The Wrong and Right Way to Cover Mold
The Wrong Way
Defining mold as a pollutant in a Contractors Pollution policy (CPL) may be the wrong way to protect you against a mold claim.
Why? Most Contractors Pollution policies only cover damage from a pollution incident or event. The definition included for pollution event is
usually similar to " ..the discharge, dispersal, release, or escape of any solid, liquid, gaseous or thermal irritant, contaminant, or pollutant."
Mold spores are naturally occurring in all places, just add moisture and they will multiply. However, a single fiber of
asbestos cannot multiply. That is why defining the mold as a pollutant crosses into gray area. The definition of a pollution incident means that there must be a dispersal or release of the contaminant in question to trigger coverage. Down the road an insurer may deny your mold claim on
the basis that you did not release or disperse any mold (it just re-appeared after your job was finished either because the owner did not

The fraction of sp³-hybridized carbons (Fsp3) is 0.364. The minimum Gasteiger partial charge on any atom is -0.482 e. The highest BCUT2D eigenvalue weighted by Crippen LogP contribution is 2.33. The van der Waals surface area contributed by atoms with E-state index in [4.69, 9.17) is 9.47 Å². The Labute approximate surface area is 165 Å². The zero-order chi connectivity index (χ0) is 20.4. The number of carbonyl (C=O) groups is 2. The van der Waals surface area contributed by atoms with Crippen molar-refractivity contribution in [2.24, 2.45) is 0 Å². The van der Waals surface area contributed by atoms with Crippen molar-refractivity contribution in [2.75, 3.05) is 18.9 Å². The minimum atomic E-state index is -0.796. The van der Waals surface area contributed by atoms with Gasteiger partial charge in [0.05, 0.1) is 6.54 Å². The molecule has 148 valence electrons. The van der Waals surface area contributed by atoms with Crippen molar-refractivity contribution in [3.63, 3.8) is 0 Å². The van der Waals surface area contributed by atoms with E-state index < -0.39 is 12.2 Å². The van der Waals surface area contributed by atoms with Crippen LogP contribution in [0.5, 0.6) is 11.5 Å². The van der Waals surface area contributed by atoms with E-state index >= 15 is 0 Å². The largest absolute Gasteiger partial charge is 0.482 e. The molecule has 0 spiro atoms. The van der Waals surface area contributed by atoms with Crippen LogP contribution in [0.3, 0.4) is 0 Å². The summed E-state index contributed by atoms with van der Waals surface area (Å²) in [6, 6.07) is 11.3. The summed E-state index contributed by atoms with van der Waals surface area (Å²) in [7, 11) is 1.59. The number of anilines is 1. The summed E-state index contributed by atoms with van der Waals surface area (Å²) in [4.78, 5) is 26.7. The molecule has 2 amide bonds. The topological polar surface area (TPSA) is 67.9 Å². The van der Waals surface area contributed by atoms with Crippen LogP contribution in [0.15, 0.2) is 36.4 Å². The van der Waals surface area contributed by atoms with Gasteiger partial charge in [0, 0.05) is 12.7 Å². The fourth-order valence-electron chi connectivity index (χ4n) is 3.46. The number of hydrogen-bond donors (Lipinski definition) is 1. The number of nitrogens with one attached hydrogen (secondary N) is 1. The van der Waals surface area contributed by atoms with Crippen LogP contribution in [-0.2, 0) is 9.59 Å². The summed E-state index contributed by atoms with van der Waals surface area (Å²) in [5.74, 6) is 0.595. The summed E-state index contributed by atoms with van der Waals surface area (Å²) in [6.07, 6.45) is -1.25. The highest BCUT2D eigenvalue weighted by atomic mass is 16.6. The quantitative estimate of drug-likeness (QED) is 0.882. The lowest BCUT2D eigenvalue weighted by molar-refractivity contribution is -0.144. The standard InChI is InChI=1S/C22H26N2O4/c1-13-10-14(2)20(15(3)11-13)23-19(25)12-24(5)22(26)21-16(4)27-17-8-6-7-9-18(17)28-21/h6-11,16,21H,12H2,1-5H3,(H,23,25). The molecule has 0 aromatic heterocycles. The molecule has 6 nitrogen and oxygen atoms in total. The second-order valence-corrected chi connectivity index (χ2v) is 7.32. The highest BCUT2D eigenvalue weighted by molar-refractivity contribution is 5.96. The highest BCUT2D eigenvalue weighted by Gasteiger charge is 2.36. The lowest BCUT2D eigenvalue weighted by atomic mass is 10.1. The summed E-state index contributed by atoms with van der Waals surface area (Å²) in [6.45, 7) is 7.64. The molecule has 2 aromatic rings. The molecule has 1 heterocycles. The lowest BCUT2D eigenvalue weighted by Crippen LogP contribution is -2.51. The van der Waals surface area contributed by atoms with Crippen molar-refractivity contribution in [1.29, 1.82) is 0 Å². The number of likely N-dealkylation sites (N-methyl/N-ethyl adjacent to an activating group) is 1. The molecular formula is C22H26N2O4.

correct the source of moisture or a new source of moisture was added).
The Right Way to Cover Mold --- BISA's Way
BISA's Gemini policy covers claims from a "Fungi or Bacteria Incident"
A definition of a fungi or bacteria event means " an incident that would not have occurred but for the actual,
alleged, or threatened inhalation of, ingestion of, contact with, exposure to, existence of, or regardless of
whether any other cause, event, material, or product contributed concurrently, or in any sequence to such injury or damage".
With the way our policy defines mold, you can say goodbye to denied mold claims!
Recently, a seemingly routine claim for mold damages was declined by a well-known insurance company who had written a CPL (contractors pollution liability) policy
for a mold remediation operation. Imagine the contractor's shock when he realized that he would have to defend a $100,000+ claim on his own.
Why Did This Happen?
Despite the fact that many courts throughout the U.S. have already ruled that mold is NOT a pollutant, the contractor purchased a CPL policy from a typical insurer that defines mold as a pollutant.
Therefor, in order for coverage to be triggered, a claim would have to be made that the contractor was liable for the release or dispersal of a pollutant (mold)
during a covered operation. As a result, coverage was denied for a claim that mold grew throughout a house after the contractor dried or repaired it. An insurance policy from BISA that properly covers mold and bacteria would avoid this unfortunate result.